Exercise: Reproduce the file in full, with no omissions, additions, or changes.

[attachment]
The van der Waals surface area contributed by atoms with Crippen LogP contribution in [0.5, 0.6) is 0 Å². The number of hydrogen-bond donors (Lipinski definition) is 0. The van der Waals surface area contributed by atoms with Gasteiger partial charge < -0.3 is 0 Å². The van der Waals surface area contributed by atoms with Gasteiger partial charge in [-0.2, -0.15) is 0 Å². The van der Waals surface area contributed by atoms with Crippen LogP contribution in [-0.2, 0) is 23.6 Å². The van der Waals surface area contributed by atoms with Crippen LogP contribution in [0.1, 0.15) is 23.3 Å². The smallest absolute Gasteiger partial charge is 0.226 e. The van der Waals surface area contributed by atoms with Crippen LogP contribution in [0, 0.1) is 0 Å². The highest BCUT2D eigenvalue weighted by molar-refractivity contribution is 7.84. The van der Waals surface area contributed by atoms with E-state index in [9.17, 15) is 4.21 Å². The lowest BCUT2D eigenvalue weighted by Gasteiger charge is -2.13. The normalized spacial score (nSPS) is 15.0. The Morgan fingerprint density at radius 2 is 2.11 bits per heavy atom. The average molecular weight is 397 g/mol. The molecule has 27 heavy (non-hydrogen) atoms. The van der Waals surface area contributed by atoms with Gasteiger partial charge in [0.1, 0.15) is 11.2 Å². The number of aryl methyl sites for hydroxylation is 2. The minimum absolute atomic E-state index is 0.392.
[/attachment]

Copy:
The van der Waals surface area contributed by atoms with Crippen LogP contribution in [0.5, 0.6) is 0 Å². The number of hydrogen-bond donors (Lipinski definition) is 0. The van der Waals surface area contributed by atoms with Gasteiger partial charge < -0.3 is 0 Å². The van der Waals surface area contributed by atoms with Gasteiger partial charge in [-0.2, -0.15) is 0 Å². The van der Waals surface area contributed by atoms with Crippen LogP contribution in [-0.2, 0) is 23.6 Å². The van der Waals surface area contributed by atoms with Crippen LogP contribution in [0.1, 0.15) is 23.3 Å². The smallest absolute Gasteiger partial charge is 0.226 e. The van der Waals surface area contributed by atoms with Crippen LogP contribution in [0, 0.1) is 0 Å². The highest BCUT2D eigenvalue weighted by molar-refractivity contribution is 7.84. The van der Waals surface area contributed by atoms with E-state index in [9.17, 15) is 4.21 Å². The lowest BCUT2D eigenvalue weighted by Gasteiger charge is -2.13. The normalized spacial score (nSPS) is 15.0. The Morgan fingerprint density at radius 2 is 2.11 bits per heavy atom. The average molecular weight is 397 g/mol. The molecule has 27 heavy (non-hydrogen) atoms. The van der Waals surface area contributed by atoms with Gasteiger partial charge in [0.1, 0.15) is 11.2 Å². The number of aryl methyl sites for hydroxylation is 2. The minimum absolute atomic E-state index is 0.392.